Track Customer Success KPIs
As you make the transition to remote work, measure how well your team is adapting to the change. Using analytics tools to track key metrics will help you make those judgments. Here are a few metrics to help track the effectiveness of your customer team.
- Response time — In a remote work environment, observing phone calls and response time is more difficult. Response time is always an important metric to track, but for remote work, it provides insight into how employees are adapting to change.
- Resolution time — Nobody likes waiting on answers to questions, particularly ones that prevent customers from achieving their goals. Track the time it takes from a customer’s initial request to the final communication that resolves the issue for them. While this metric is always important, an increase in time while remote may identify areas of improvement with communication and problem-solving.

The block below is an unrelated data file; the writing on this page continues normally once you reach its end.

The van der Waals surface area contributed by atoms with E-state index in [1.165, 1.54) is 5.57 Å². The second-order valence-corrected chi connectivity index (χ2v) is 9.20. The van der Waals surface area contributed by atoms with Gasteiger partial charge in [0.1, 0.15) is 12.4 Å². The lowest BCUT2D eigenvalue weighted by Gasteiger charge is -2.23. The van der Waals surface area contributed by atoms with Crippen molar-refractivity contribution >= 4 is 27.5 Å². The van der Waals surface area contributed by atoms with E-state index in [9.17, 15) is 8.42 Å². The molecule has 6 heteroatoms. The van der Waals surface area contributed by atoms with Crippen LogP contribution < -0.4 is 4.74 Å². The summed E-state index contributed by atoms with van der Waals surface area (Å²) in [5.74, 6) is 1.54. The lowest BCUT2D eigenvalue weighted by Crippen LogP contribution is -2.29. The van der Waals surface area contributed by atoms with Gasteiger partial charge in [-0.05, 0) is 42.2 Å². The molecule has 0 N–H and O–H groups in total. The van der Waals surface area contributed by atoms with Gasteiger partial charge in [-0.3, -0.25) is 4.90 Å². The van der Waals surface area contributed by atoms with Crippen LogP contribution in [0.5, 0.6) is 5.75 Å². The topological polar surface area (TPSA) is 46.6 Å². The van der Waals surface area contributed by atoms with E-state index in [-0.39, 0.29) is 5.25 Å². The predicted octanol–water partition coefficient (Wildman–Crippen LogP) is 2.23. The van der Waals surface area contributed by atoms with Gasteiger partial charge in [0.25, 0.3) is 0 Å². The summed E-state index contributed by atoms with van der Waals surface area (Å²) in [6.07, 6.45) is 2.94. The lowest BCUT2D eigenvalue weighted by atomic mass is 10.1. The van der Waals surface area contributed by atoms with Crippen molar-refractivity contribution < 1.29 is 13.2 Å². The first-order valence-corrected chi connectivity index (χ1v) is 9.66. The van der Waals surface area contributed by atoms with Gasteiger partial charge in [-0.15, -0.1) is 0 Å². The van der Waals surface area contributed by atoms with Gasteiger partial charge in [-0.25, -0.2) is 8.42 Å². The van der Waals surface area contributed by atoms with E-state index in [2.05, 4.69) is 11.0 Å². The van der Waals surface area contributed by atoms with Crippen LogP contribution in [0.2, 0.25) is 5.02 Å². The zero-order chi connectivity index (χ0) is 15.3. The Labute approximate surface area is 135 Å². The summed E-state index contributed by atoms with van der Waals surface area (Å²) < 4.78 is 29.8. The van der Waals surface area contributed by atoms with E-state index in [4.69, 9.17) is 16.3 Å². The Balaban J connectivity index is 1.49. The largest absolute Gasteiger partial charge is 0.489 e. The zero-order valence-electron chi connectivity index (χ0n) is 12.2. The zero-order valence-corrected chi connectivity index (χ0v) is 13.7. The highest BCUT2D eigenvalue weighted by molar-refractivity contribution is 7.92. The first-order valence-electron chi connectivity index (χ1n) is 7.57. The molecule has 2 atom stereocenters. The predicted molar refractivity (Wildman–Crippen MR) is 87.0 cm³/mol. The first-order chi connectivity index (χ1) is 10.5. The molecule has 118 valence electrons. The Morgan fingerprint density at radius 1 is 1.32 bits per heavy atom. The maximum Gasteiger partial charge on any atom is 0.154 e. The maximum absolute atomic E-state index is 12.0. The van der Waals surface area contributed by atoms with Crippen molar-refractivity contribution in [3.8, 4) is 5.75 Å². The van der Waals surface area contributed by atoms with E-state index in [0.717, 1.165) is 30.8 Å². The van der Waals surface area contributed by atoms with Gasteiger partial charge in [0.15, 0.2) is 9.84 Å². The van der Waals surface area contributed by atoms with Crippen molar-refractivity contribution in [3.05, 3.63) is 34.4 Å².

- Net promoter score — Your net promoter score is similar to your customer satisfaction score. It’s a number that is derived from customer feedback. It helps measure how likely it is for your customer base to recommend your product or service.
Monitor for any changes in these KPIs while remote, and implement changes as needed. based on customer type.
Use Customer Support Software
If you aren’t using purpose-built customer support software yet, now may be the time to switch. While many software solutions ease remote work, ones specific to customer success can make collaboration and support easier.
In addition to a CRM, consider what other tools your team can leverage. Leverage platforms like Zendesk to track and manage customer support tickets and bugs. For more proactive management, leverage tools like Gainsight or Akita to manage customer health and engagement. If you work in SaaS, leverage tools like Pendo and FullStory to guide customers through the platform and collect feedback on areas they may be struggling with.
Identify any other tools that companies in your industry leverage for customer support. Having the right customer support tech stack will promote strong support and guidance.
Create a Knowledge Base for Customers and Staff